Rumpus Original Poetry: Three Poems by Jennifer Givhan

Her work has appeared in Best of the Net, Best New Poets, Poetry Daily, Verse Daily, Ploughshares, POETRY, TriQuarterly, Boston Review, AGNI, Crazyhorse, Witness, Southern Humanities Review, Missouri Review, and The Kenyon Review. I haven’t the heart to bury them yet. __i. ~
Lazarus butterflies! as I unlatched from mine         for she was damaged
for she pressed her belly to kitchen tile & let
a father man a tin-can man a bearded silver steak-
knife man call her fat call her shit call her
mine was glorious once     I’ve heard
the night insects & the bats screeching toward nectar
their offspring clinging to their bare chests
as they fly toward the cacti that only bloom one
night a year      & they do drink & they do drink
for they have starved in their caves to make milk
by now the threat has passed or the cacti have needed
us too              what fruits we’ve collected
we squash into our mouths & the daughter asks
juice dribbling down her new skin        where has she gone? One’s wing is curled completely into the other, as if still wrapped in its chrysalis. ~
I’m so relieved I never took the plunge:
my neck, the cord. she whispers    faceless     & I sing
yes darling     keep the grass to your belly     don’t let go
__iii. __iv. The children say he’s not ready to leave. The shock made her stomach ache. The two butterflies emerged. We’ll bury them in the backyard, at Lina’s request, sending them back to the earth. Damaged wings but reborn. through a grove of oranges       bright globes
against the rind of moon we’ve implored not
for metaphor but for food      our bellies bulge
& the little dog is chewing our calves our knees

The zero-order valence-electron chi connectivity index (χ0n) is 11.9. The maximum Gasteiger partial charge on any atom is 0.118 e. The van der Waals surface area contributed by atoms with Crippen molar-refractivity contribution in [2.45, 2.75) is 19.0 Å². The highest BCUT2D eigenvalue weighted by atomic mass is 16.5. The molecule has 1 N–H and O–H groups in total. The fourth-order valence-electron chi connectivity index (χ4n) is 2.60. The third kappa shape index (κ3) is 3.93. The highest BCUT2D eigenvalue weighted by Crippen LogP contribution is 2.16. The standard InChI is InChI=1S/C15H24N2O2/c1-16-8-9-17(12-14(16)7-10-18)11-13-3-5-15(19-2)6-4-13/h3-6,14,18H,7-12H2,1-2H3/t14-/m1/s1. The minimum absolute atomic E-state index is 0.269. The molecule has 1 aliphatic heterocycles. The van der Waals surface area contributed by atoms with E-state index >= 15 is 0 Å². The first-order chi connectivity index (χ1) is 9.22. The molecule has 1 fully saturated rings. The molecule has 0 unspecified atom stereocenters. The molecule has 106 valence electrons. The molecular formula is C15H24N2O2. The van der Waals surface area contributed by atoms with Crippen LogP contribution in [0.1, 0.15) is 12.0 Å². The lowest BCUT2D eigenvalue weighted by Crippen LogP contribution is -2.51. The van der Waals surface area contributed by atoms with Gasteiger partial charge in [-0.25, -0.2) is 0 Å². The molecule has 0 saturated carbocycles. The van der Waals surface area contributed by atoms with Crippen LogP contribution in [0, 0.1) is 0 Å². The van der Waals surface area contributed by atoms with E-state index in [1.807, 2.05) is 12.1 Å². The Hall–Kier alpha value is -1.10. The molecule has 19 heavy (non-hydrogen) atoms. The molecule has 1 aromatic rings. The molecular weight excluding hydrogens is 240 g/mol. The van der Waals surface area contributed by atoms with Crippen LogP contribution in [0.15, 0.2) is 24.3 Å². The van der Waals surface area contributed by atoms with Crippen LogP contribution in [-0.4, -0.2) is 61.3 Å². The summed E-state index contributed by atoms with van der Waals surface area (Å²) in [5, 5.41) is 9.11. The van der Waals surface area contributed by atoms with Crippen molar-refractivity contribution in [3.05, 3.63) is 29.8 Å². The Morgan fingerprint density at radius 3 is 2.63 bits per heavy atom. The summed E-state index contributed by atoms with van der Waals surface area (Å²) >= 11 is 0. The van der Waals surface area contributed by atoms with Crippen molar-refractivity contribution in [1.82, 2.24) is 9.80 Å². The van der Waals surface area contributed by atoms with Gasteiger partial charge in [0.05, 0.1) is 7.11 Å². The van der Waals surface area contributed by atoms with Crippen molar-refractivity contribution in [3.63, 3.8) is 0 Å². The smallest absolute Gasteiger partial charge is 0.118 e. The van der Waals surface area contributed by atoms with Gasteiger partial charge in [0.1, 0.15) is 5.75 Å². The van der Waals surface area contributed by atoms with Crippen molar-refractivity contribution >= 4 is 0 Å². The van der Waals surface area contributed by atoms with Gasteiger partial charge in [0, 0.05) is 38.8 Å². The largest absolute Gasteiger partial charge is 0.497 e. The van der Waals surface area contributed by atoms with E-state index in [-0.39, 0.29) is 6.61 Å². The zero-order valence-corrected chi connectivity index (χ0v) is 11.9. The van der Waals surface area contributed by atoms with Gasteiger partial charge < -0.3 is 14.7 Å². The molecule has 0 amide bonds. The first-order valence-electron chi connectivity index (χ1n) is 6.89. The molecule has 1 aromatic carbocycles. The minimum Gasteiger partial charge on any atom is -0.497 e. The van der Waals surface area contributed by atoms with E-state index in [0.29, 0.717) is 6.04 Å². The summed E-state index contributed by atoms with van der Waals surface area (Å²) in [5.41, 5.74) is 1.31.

we bend to set her gnawing tree bark instead
we cannot bend & the world is rising
as another morning      the hot air balloon
outside my bedroom window on the ancient mesa
I told my baby daughter of the ones I’d dropped
when I was a girl child & when I was a woman
with a tractor man a plough man a man who dug
into the rocks & weeds where I was hiding
__as we’re hiding? She is Editor-in-Chief of Tinderbox Poetry Journal, and teaches at The Poetry Barn and Western New Mexico University. Her honors include a National Endowment for the Arts fellowship, a PEN/Rosenthal Emerging Voices fellowship, the Frost Place [email protected] scholarship, a National Latino Writers’ Conference scholarship, the Lascaux Review Poetry Prize, Phoebe Journal’s Greg Grummer Poetry Prize, and the Pinch Poetry Prize. We were just readying the funeral when I picked up the jar and Lina exclaimed There’s butterflies! All the other butterflies flew away but the one the children named Wilbert wouldn’t or couldn’t so we’re keeping him. ~
Good thing we hadn’t held the chrysalid funeral yet. The two greyish green chrysalids are brittling in the backyard. &laquo Previous post like this

Rumpus Original Poetry: Three Poems by Jennifer Givhan

By Jennifer Givhan
May 17th, 2018

 
 
 
The Butterflies
Two chrysalids didn’t make it through their rebirths. the tarot grubs spread in the wound
everything breaks          the house smells of garbage
the miniature dog has eaten splinters
they root in her small stomach
another night we rubbed essential oil
on a grungy green paper dollar      folded into
triangles in a stout copper pot & lit it
with matches my baby girl in her footy pajamas
used to set the incense burning & my hand
slipped       the fire caught her foot & scoured